Rideshare scooters, sometimes known as dockless scooters, are now appearing in cities across the country as an inexpensive way to combat urban gridlock using clean energy. In recent weeks, Lexington, Kentucky has seen two rideshare scooter companies start operations in the city: Neutron Holdings, Inc. doing business as “Lime,” and Skinny Labs Inc., a wholly owned subsidiary of the Ford Motor Company, doing business as “Spin.” See www.li.me/electric-scooter and www.spin.app.
Although generally popular, the introduction of rideshare scooters has caused controversy in other cities. In California, the Los Angeles Times reported in August 2018 that some residents, angry at the rapid proliferation of scooter users zipping around traffic without obeying traffic signals, had taken to vandalizing the scooters, cramming them into toilets, tossing them off balconies, even setting some on fire. See https://www.latimes.com/local/lanow/la-me-ln-bird-scooter-vandalism-20180809-story.html.
Mixing scooters with automobiles and trucks can lead to accidents between scooter riders and other vehicles. Riders who are unfamiliar with scooter operation may find them a challenge. Unskilled or intoxicated riders can be a danger to themselves, pedestrians, and other traffic.
Scooter users are supposed to obey all applicable traffic laws. In Lexington, government ordinance limits scooters to 15 miles per hour and requires users to follow the rules for bicycles and all applicable state and federal laws. Adults in Kentucky are not required to wear bicycle helmets, and there is no Kentucky requirement for helmet use by scooter users.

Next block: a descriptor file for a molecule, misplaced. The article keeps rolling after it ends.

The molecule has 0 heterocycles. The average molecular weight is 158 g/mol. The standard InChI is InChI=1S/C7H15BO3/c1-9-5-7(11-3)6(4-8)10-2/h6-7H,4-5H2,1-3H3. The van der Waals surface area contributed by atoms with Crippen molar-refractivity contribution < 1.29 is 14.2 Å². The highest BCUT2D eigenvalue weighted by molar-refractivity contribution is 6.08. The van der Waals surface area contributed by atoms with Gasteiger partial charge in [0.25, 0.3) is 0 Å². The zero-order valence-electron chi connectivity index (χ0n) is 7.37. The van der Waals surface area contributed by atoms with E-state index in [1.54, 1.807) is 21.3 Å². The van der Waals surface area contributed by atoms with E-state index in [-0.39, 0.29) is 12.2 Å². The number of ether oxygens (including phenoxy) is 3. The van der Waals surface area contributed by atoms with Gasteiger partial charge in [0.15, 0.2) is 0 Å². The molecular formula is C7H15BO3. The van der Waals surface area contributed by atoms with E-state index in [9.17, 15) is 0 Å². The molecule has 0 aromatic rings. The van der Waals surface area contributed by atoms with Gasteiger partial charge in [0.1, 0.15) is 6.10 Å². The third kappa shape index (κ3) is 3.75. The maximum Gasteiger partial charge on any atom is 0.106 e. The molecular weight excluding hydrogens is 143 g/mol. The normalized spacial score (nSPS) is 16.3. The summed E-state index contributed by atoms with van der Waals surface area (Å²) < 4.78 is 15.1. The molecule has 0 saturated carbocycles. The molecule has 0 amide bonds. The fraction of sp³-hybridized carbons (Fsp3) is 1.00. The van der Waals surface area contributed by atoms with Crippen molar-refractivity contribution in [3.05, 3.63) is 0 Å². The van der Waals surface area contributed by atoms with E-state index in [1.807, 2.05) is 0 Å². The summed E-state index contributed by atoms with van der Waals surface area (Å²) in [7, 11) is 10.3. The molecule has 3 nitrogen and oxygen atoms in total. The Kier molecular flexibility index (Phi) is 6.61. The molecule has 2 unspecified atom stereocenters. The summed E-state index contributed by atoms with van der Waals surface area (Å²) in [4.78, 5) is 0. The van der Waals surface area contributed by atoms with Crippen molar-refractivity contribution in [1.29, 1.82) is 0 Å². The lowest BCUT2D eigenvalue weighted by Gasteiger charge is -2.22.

See Lexington-Fayette County Code of Ordinances, Chapter 17D (“Dockless Vehicles”), at https://library.municode.com/ky/lexington-fayette_county/codes/code_of_ordinances?nodeId=COOR_CH17DDOVE.
The dangers of scooter operation have not been ignored by medical professionals. Earlier this year, the online medical journal JAMA Network Open published a study on the types of injuries associated with standing scooter users, and the characteristics and behaviors of these injured patients. Noting that since September 2017 standing electric scooters have “proliferated rapidly as an inexpensive, easy mode of transportation” the study’s authors observed that while local governments and scooter companies have established regulations and rules for safe riding, research into actual riding practices and injuries associated with scooters was needed.
The researchers conducted a medical-record review of all persons presenting to two emergency departments in urban Southern California, between September 1, 2017, and August 31, 2018. They found that about 11% of the injured were under 18 years of age, and only 4.4% had been wearing helmets.
Some 80.2% of the riders had been injured in falls, with 11% hurt by collision with an object, and 8.8% hit by a moving vehicle (8.8%). The most common injuries were soft-tissue injuries, i.e. bruising, sprains, and lacerations (27.7%); bone fractures (31.7%); and an alarming rate of head injuries (40.2%). Some 4.8% of the patients had been intoxicated.
The researchers also reported on an effort to observe scooter riders in the local community, finding that of 193 riders observed in September 2018, only 11 were wearing helmets.
See TK Trivedi, et al., Injuries Associated with Standing Electric Scooter Use. JAMA Network Open. 2019;2(1):e187381 (Jan. 25, 2019), available online at https://jamanetwork.com/journals/jamanetworkopen/fullarticle/2722574.